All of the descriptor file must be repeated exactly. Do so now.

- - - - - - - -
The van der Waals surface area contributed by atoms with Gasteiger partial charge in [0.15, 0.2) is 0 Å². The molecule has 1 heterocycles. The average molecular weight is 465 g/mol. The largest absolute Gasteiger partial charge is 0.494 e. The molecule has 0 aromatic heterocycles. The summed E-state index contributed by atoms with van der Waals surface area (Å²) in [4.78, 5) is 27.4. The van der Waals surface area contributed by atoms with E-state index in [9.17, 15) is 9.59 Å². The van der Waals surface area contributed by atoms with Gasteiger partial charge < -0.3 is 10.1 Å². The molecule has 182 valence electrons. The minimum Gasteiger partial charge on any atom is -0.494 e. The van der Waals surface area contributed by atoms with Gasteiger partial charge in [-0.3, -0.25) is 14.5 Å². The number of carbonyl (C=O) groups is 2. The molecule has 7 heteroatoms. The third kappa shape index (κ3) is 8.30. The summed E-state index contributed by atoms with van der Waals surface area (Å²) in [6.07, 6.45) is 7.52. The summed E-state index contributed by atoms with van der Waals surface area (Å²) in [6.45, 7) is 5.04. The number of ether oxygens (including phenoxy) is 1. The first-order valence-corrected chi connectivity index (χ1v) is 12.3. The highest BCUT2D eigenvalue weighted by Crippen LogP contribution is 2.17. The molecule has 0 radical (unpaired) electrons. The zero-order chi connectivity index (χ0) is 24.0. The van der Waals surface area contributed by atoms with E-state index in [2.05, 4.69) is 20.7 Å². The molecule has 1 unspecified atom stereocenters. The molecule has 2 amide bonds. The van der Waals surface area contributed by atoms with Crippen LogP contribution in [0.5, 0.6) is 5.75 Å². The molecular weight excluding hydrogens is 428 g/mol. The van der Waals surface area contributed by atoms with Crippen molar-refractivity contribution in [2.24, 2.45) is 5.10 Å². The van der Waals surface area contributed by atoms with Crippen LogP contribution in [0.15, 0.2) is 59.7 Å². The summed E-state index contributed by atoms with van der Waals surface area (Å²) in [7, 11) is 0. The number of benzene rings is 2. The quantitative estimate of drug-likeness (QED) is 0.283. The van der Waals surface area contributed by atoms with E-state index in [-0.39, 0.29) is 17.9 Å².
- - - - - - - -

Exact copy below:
The van der Waals surface area contributed by atoms with Gasteiger partial charge in [0.15, 0.2) is 0 Å². The molecule has 1 heterocycles. The average molecular weight is 465 g/mol. The largest absolute Gasteiger partial charge is 0.494 e. The molecule has 0 aromatic heterocycles. The summed E-state index contributed by atoms with van der Waals surface area (Å²) in [4.78, 5) is 27.4. The van der Waals surface area contributed by atoms with E-state index in [9.17, 15) is 9.59 Å². The van der Waals surface area contributed by atoms with Gasteiger partial charge < -0.3 is 10.1 Å². The molecule has 182 valence electrons. The minimum Gasteiger partial charge on any atom is -0.494 e. The van der Waals surface area contributed by atoms with Gasteiger partial charge in [-0.3, -0.25) is 14.5 Å². The number of carbonyl (C=O) groups is 2. The molecule has 7 heteroatoms. The third kappa shape index (κ3) is 8.30. The summed E-state index contributed by atoms with van der Waals surface area (Å²) in [6.07, 6.45) is 7.52. The summed E-state index contributed by atoms with van der Waals surface area (Å²) in [6.45, 7) is 5.04. The number of ether oxygens (including phenoxy) is 1. The first-order valence-corrected chi connectivity index (χ1v) is 12.3. The highest BCUT2D eigenvalue weighted by Crippen LogP contribution is 2.17. The molecule has 0 radical (unpaired) electrons. The zero-order chi connectivity index (χ0) is 24.0. The van der Waals surface area contributed by atoms with E-state index in [2.05, 4.69) is 20.7 Å². The molecule has 1 unspecified atom stereocenters. The molecule has 2 amide bonds. The van der Waals surface area contributed by atoms with Crippen LogP contribution in [0.5, 0.6) is 5.75 Å². The molecular weight excluding hydrogens is 428 g/mol. The van der Waals surface area contributed by atoms with Crippen molar-refractivity contribution in [2.24, 2.45) is 5.10 Å². The van der Waals surface area contributed by atoms with Crippen LogP contribution in [0.15, 0.2) is 59.7 Å². The summed E-state index contributed by atoms with van der Waals surface area (Å²) in [7, 11) is 0. The number of benzene rings is 2. The quantitative estimate of drug-likeness (QED) is 0.283. The van der Waals surface area contributed by atoms with E-state index in [-0.39, 0.29) is 17.9 Å².